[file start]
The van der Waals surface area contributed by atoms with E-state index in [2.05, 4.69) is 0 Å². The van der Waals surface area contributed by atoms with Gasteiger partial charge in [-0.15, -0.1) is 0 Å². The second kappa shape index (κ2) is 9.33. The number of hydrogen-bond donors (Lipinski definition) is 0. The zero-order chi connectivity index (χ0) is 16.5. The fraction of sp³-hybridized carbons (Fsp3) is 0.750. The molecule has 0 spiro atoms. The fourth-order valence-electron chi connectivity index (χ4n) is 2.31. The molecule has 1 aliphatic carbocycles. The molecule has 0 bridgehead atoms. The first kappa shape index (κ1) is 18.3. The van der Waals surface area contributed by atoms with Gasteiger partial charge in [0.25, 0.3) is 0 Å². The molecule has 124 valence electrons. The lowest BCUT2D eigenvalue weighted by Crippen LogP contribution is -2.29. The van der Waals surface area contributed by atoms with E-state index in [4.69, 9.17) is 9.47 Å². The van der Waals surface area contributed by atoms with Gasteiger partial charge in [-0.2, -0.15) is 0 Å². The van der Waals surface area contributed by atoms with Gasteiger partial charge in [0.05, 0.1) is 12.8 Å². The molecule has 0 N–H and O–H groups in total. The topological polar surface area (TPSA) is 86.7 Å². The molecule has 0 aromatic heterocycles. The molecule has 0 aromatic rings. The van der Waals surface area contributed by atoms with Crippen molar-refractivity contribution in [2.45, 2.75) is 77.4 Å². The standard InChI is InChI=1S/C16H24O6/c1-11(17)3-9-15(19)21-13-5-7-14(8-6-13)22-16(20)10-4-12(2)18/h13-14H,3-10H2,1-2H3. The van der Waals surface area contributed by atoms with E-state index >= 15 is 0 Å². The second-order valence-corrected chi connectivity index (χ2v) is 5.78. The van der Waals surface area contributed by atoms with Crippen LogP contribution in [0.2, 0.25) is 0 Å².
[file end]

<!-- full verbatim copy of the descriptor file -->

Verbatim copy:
The van der Waals surface area contributed by atoms with E-state index in [2.05, 4.69) is 0 Å². The van der Waals surface area contributed by atoms with Gasteiger partial charge in [-0.15, -0.1) is 0 Å². The second kappa shape index (κ2) is 9.33. The number of hydrogen-bond donors (Lipinski definition) is 0. The zero-order chi connectivity index (χ0) is 16.5. The fraction of sp³-hybridized carbons (Fsp3) is 0.750. The molecule has 0 spiro atoms. The fourth-order valence-electron chi connectivity index (χ4n) is 2.31. The molecule has 1 aliphatic carbocycles. The molecule has 0 bridgehead atoms. The first kappa shape index (κ1) is 18.3. The van der Waals surface area contributed by atoms with Gasteiger partial charge in [0.25, 0.3) is 0 Å². The molecule has 124 valence electrons. The lowest BCUT2D eigenvalue weighted by Crippen LogP contribution is -2.29. The van der Waals surface area contributed by atoms with E-state index in [4.69, 9.17) is 9.47 Å². The van der Waals surface area contributed by atoms with Gasteiger partial charge in [-0.2, -0.15) is 0 Å². The van der Waals surface area contributed by atoms with Gasteiger partial charge in [0.05, 0.1) is 12.8 Å². The molecule has 0 N–H and O–H groups in total. The topological polar surface area (TPSA) is 86.7 Å². The molecule has 0 aromatic heterocycles. The molecule has 0 aromatic rings. The van der Waals surface area contributed by atoms with Crippen molar-refractivity contribution in [2.45, 2.75) is 77.4 Å². The standard InChI is InChI=1S/C16H24O6/c1-11(17)3-9-15(19)21-13-5-7-14(8-6-13)22-16(20)10-4-12(2)18/h13-14H,3-10H2,1-2H3. The van der Waals surface area contributed by atoms with E-state index >= 15 is 0 Å². The second-order valence-corrected chi connectivity index (χ2v) is 5.78. The van der Waals surface area contributed by atoms with Crippen LogP contribution in [0.2, 0.25) is 0 Å².